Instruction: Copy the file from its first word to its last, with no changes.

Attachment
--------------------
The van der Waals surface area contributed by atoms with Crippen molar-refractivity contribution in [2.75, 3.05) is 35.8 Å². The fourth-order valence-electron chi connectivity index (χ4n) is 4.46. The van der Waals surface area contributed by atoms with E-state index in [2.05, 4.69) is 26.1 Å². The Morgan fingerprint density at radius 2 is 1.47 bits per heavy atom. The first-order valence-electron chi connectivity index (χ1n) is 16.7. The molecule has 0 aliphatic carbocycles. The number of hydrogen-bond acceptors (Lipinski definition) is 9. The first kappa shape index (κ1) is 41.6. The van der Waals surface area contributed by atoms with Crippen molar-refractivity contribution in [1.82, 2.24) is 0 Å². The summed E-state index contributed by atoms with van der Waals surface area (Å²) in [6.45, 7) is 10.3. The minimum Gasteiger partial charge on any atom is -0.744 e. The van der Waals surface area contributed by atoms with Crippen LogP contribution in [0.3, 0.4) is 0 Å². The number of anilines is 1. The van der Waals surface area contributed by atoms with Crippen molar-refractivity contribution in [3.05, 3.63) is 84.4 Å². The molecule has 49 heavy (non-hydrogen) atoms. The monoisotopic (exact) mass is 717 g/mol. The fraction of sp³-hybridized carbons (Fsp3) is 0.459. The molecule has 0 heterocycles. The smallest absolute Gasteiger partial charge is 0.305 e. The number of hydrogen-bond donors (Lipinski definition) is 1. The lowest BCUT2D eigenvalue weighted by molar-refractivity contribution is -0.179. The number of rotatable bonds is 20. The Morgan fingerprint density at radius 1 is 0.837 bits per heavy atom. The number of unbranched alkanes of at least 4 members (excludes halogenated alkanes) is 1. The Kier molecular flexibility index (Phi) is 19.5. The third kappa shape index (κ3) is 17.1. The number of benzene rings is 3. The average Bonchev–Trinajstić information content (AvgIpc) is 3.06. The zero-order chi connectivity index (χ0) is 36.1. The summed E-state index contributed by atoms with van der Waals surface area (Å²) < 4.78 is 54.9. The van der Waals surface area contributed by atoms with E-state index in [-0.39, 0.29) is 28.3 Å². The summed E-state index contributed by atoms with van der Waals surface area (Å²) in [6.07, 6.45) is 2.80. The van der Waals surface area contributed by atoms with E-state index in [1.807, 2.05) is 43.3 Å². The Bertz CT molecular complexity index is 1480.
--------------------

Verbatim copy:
The van der Waals surface area contributed by atoms with Crippen molar-refractivity contribution in [2.75, 3.05) is 35.8 Å². The fourth-order valence-electron chi connectivity index (χ4n) is 4.46. The van der Waals surface area contributed by atoms with E-state index in [2.05, 4.69) is 26.1 Å². The Morgan fingerprint density at radius 2 is 1.47 bits per heavy atom. The first-order valence-electron chi connectivity index (χ1n) is 16.7. The molecule has 0 aliphatic carbocycles. The number of hydrogen-bond acceptors (Lipinski definition) is 9. The first kappa shape index (κ1) is 41.6. The van der Waals surface area contributed by atoms with Crippen molar-refractivity contribution in [1.82, 2.24) is 0 Å². The summed E-state index contributed by atoms with van der Waals surface area (Å²) in [6.45, 7) is 10.3. The minimum Gasteiger partial charge on any atom is -0.744 e. The van der Waals surface area contributed by atoms with Crippen LogP contribution in [0.3, 0.4) is 0 Å². The number of anilines is 1. The van der Waals surface area contributed by atoms with Crippen molar-refractivity contribution in [3.05, 3.63) is 84.4 Å². The molecule has 49 heavy (non-hydrogen) atoms. The monoisotopic (exact) mass is 717 g/mol. The fraction of sp³-hybridized carbons (Fsp3) is 0.459. The molecule has 0 heterocycles. The smallest absolute Gasteiger partial charge is 0.305 e. The number of hydrogen-bond donors (Lipinski definition) is 1. The lowest BCUT2D eigenvalue weighted by molar-refractivity contribution is -0.179. The number of rotatable bonds is 20. The Morgan fingerprint density at radius 1 is 0.837 bits per heavy atom. The number of unbranched alkanes of at least 4 members (excludes halogenated alkanes) is 1. The Kier molecular flexibility index (Phi) is 19.5. The third kappa shape index (κ3) is 17.1. The number of benzene rings is 3. The average Bonchev–Trinajstić information content (AvgIpc) is 3.06. The zero-order chi connectivity index (χ0) is 36.1. The summed E-state index contributed by atoms with van der Waals surface area (Å²) < 4.78 is 54.9. The van der Waals surface area contributed by atoms with E-state index in [-0.39, 0.29) is 28.3 Å². The summed E-state index contributed by atoms with van der Waals surface area (Å²) in [6.07, 6.45) is 2.80. The van der Waals surface area contributed by atoms with E-state index in [1.807, 2.05) is 43.3 Å². The Bertz CT molecular complexity index is 1480.